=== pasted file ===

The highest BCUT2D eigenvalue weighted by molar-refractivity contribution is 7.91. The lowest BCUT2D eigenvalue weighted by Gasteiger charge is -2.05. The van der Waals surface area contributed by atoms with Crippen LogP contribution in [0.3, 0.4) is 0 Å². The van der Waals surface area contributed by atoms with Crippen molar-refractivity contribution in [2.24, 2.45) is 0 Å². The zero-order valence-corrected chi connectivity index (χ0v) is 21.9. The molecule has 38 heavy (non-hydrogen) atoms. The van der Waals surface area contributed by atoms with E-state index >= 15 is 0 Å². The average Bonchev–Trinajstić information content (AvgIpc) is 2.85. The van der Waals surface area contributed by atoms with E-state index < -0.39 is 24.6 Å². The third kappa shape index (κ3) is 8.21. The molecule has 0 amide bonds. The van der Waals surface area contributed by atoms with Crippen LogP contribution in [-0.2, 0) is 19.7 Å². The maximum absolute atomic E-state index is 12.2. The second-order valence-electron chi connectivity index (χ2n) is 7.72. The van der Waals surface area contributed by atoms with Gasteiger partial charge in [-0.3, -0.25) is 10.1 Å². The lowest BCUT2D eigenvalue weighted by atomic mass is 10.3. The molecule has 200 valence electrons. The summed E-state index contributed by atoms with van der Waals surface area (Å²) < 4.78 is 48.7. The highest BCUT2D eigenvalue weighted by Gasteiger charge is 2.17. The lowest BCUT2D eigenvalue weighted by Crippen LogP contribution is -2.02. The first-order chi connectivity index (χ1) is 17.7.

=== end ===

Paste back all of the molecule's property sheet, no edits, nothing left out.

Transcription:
The highest BCUT2D eigenvalue weighted by molar-refractivity contribution is 7.91. The lowest BCUT2D eigenvalue weighted by Gasteiger charge is -2.05. The van der Waals surface area contributed by atoms with Crippen LogP contribution in [0.3, 0.4) is 0 Å². The van der Waals surface area contributed by atoms with Crippen molar-refractivity contribution in [2.24, 2.45) is 0 Å². The zero-order valence-corrected chi connectivity index (χ0v) is 21.9. The molecule has 38 heavy (non-hydrogen) atoms. The van der Waals surface area contributed by atoms with E-state index >= 15 is 0 Å². The average Bonchev–Trinajstić information content (AvgIpc) is 2.85. The van der Waals surface area contributed by atoms with E-state index < -0.39 is 24.6 Å². The third kappa shape index (κ3) is 8.21. The molecule has 0 amide bonds. The van der Waals surface area contributed by atoms with Crippen LogP contribution in [-0.2, 0) is 19.7 Å². The maximum absolute atomic E-state index is 12.2. The second-order valence-electron chi connectivity index (χ2n) is 7.72. The van der Waals surface area contributed by atoms with Gasteiger partial charge in [-0.3, -0.25) is 10.1 Å². The lowest BCUT2D eigenvalue weighted by atomic mass is 10.3. The molecule has 200 valence electrons. The summed E-state index contributed by atoms with van der Waals surface area (Å²) < 4.78 is 48.7. The highest BCUT2D eigenvalue weighted by Gasteiger charge is 2.17. The lowest BCUT2D eigenvalue weighted by Crippen LogP contribution is -2.02. The first-order chi connectivity index (χ1) is 17.7.